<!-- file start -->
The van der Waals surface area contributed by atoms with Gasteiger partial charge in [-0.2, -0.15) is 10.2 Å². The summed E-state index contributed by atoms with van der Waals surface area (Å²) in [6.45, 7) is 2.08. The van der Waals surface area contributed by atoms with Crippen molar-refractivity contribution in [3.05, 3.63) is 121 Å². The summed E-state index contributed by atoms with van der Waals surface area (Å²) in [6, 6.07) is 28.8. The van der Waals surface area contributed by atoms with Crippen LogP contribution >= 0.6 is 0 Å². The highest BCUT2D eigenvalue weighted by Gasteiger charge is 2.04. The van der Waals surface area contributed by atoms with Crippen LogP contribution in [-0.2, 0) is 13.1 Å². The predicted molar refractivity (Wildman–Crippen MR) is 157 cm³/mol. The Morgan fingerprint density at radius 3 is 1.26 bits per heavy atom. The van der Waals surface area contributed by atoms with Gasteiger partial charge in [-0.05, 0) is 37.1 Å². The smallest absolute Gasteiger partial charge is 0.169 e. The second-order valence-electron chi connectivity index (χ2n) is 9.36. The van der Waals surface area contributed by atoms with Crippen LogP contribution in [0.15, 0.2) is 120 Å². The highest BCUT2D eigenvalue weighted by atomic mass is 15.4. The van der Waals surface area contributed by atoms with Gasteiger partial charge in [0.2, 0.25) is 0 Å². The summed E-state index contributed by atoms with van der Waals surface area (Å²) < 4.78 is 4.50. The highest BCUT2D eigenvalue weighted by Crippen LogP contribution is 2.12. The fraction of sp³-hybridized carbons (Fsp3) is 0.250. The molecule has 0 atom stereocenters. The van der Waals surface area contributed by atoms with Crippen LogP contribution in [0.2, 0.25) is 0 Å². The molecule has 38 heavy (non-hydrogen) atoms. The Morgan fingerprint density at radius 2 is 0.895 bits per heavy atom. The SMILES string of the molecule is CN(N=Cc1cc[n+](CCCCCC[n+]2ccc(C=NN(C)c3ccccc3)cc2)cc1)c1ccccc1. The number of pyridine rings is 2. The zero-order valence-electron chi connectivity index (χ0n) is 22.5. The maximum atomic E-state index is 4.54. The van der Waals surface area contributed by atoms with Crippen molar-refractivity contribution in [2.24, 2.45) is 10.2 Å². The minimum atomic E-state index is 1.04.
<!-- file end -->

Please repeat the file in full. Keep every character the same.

The van der Waals surface area contributed by atoms with Gasteiger partial charge in [-0.2, -0.15) is 10.2 Å². The summed E-state index contributed by atoms with van der Waals surface area (Å²) in [6.45, 7) is 2.08. The van der Waals surface area contributed by atoms with Crippen molar-refractivity contribution in [3.05, 3.63) is 121 Å². The summed E-state index contributed by atoms with van der Waals surface area (Å²) in [6, 6.07) is 28.8. The van der Waals surface area contributed by atoms with Crippen LogP contribution >= 0.6 is 0 Å². The highest BCUT2D eigenvalue weighted by Gasteiger charge is 2.04. The van der Waals surface area contributed by atoms with Crippen LogP contribution in [-0.2, 0) is 13.1 Å². The predicted molar refractivity (Wildman–Crippen MR) is 157 cm³/mol. The Morgan fingerprint density at radius 3 is 1.26 bits per heavy atom. The van der Waals surface area contributed by atoms with Gasteiger partial charge in [-0.05, 0) is 37.1 Å². The smallest absolute Gasteiger partial charge is 0.169 e. The second-order valence-electron chi connectivity index (χ2n) is 9.36. The van der Waals surface area contributed by atoms with Crippen LogP contribution in [0.15, 0.2) is 120 Å². The highest BCUT2D eigenvalue weighted by atomic mass is 15.4. The van der Waals surface area contributed by atoms with Gasteiger partial charge in [0.2, 0.25) is 0 Å². The summed E-state index contributed by atoms with van der Waals surface area (Å²) < 4.78 is 4.50. The highest BCUT2D eigenvalue weighted by Crippen LogP contribution is 2.12. The fraction of sp³-hybridized carbons (Fsp3) is 0.250. The molecule has 0 atom stereocenters. The van der Waals surface area contributed by atoms with Crippen LogP contribution in [0.2, 0.25) is 0 Å². The molecule has 38 heavy (non-hydrogen) atoms. The Morgan fingerprint density at radius 2 is 0.895 bits per heavy atom. The SMILES string of the molecule is CN(N=Cc1cc[n+](CCCCCC[n+]2ccc(C=NN(C)c3ccccc3)cc2)cc1)c1ccccc1. The number of pyridine rings is 2. The zero-order valence-electron chi connectivity index (χ0n) is 22.5. The maximum atomic E-state index is 4.54. The van der Waals surface area contributed by atoms with Crippen molar-refractivity contribution in [2.24, 2.45) is 10.2 Å². The minimum atomic E-state index is 1.04.